Art

In chronological order (to see each item, follow the link in the footnote):

Popular culture

  • The eccentric English hagiographer and antiquarian, Sabine Baring-Gould (1834-1924), wrote a Basque Christmas carol, Gabriel's Message, which was probably based on the 13th or 14th century Latin chant Angelus Ad Virginem which itself is based on the Biblical account of the Annunciation in the New Testament Gospel of Luke.
  • In his epic poem Paradise Lost, John Milton made Gabriel chief of the angelic guards placed over Paradise.
  • In an episode of The Twilight Zone (1959 TV series), entitled A Passage for Trumpet, Trumpet player Joey Crown (played by Jack Klugman) makes a decision to live or die with the help of a trumpet player who later turns out to be the angel Gabriel.
  • In Star Trek, Dr. McCoy quipped that just once he would like to transport down to a primitive planet and say, "Behold, I am the Archangel Gabriel!"
  • In Constantine, Tilda Swinton portrays Gabriel as an androgyne.
  • In the Shin Megami Tensei series of video games, Gabriel is portrayed as the only female Seraph and, in the second installment, stands apart from the other Seraphim when their goals diverge from God's.
  • In The Prophecy trilogy, the angel Gabriel Christopher Walken is jealous of humans for being God's favorites and wishes to kill them all. In the second one he is banished to be a human and it causes him to change his opinion of them. After helping Danyael out through the third movie he is granted a second chance as an angel and ascends to Heaven once again.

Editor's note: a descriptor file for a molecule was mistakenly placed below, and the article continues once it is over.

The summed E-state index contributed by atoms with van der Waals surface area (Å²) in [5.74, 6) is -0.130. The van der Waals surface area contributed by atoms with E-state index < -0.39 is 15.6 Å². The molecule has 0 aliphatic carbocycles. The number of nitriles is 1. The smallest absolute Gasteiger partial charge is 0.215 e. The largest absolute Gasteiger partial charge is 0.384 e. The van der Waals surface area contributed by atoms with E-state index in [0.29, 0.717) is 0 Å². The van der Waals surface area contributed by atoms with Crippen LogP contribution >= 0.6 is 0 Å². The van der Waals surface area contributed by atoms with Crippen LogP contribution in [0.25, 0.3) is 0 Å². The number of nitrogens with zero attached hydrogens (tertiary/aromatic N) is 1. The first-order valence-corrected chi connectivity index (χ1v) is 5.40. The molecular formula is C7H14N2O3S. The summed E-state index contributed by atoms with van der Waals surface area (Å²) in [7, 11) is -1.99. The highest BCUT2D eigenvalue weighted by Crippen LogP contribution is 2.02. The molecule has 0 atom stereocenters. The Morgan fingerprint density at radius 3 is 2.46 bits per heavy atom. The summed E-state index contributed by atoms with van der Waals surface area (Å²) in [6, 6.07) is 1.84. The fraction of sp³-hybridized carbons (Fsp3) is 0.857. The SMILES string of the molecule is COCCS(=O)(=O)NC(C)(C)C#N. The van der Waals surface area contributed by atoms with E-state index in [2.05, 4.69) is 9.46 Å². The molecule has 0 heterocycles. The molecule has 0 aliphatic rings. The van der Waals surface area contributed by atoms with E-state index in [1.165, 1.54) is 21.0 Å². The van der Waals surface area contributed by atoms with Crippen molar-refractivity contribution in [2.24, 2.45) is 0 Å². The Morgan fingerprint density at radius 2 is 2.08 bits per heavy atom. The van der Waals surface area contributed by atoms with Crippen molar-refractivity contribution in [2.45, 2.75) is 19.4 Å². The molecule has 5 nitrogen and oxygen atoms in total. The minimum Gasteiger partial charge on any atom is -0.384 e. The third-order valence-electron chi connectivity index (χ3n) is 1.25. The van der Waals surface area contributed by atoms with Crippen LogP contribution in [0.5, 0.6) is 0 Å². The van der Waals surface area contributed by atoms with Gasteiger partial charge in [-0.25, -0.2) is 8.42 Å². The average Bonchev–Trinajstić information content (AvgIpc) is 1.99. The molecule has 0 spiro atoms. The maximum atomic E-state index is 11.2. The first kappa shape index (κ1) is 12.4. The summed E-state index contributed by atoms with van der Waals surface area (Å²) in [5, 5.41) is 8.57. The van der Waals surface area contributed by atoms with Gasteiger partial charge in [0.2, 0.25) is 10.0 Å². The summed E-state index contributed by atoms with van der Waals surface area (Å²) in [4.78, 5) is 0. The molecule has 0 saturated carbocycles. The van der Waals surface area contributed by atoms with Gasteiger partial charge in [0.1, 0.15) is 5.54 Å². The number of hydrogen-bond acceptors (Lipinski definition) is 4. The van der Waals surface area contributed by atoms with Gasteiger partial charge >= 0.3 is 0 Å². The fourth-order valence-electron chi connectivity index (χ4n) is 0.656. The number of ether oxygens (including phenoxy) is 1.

• In Piers Anthony's "Incarnations of Immortality" series, books three and eight (For Love of Evil and And Eternity) Gabriel is the mightiest of Angel's, Heaven's "number two". He creates the deal with Parry (Satan, the Incarnation of Evil) concerning Niobe, Luna, Orlene and the status of the Incarnation of Good.
  • In 2007, the Australian film Gabriel tells the story of an 'Arc' Angel who fights to bring light back to purgatory - a place where darkness rules - and save the souls of the city's inhabitants. Actor Andy Whitfield portrays the title role.
  • The film Van Helsing refers to the lead character, Van Helsing, as 'the left hand of God'. The antagonist, Count Vladimis Draguelia, i.e. Count Dracula, refers to Van Helsing as 'Gabriel', to which Van Helsing responds 'how do you know me?'.
  • In the adult anime series of Jiburiru - The Devil Angel, Jiburiru's romanized name, Jibril, is the same as the Arabic name of the archangel Gabriel. This series tells the story about three girls whom lose virginity to the lover whom she cares from and transform into an heroic angels as a help of Luvriel to defeat the demons from hell. As Meimi is jealous of Rika, she becomes an dark maid-like devil from Asmo. Later in the second series, Meimi's devil form was later a clone. Although, there are two forms in the series, one is the heaven form and the other one is a hell form. Rika and Hikari also have hell forms later in the series, but were being master-minded by demons.
  • In the RPG In Nomine, Gabriel is primarliar portrayed as female (has not used her male form in centuries). She is the archangel of Fire and hold up the ideals of punishing the wicked. Her main enemy is Belial, Demon prince of Fire.